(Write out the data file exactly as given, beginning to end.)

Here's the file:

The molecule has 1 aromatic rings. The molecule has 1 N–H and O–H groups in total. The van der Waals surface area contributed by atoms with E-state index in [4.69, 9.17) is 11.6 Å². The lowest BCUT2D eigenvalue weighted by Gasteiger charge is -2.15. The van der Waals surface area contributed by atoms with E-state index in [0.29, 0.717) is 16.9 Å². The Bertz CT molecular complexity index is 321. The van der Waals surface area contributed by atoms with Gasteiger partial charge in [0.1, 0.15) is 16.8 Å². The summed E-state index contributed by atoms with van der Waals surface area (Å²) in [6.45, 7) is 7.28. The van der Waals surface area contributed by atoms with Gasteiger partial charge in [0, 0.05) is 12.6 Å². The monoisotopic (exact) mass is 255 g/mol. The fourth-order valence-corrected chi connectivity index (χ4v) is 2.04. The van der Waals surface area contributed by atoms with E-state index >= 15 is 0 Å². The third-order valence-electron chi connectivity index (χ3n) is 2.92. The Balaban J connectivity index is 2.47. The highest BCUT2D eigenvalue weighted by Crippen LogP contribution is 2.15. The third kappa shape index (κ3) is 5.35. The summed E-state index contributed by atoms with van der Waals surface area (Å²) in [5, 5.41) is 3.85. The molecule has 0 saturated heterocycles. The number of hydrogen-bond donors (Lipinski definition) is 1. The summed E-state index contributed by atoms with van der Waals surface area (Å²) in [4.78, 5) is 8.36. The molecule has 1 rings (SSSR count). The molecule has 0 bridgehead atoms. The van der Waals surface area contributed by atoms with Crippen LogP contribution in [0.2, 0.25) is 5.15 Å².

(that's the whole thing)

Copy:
The molecule has 1 aromatic rings. The molecule has 1 N–H and O–H groups in total. The van der Waals surface area contributed by atoms with E-state index in [4.69, 9.17) is 11.6 Å². The lowest BCUT2D eigenvalue weighted by Gasteiger charge is -2.15. The van der Waals surface area contributed by atoms with E-state index in [0.29, 0.717) is 16.9 Å². The Bertz CT molecular complexity index is 321. The van der Waals surface area contributed by atoms with Gasteiger partial charge in [0.1, 0.15) is 16.8 Å². The summed E-state index contributed by atoms with van der Waals surface area (Å²) in [6.45, 7) is 7.28. The van der Waals surface area contributed by atoms with Gasteiger partial charge in [0, 0.05) is 12.6 Å². The monoisotopic (exact) mass is 255 g/mol. The fourth-order valence-corrected chi connectivity index (χ4v) is 2.04. The van der Waals surface area contributed by atoms with E-state index >= 15 is 0 Å². The third-order valence-electron chi connectivity index (χ3n) is 2.92. The Balaban J connectivity index is 2.47. The highest BCUT2D eigenvalue weighted by Crippen LogP contribution is 2.15. The third kappa shape index (κ3) is 5.35. The summed E-state index contributed by atoms with van der Waals surface area (Å²) in [5, 5.41) is 3.85. The molecule has 0 saturated heterocycles. The number of hydrogen-bond donors (Lipinski definition) is 1. The summed E-state index contributed by atoms with van der Waals surface area (Å²) in [4.78, 5) is 8.36. The molecule has 1 rings (SSSR count). The molecule has 0 bridgehead atoms. The van der Waals surface area contributed by atoms with Crippen LogP contribution in [0.2, 0.25) is 5.15 Å².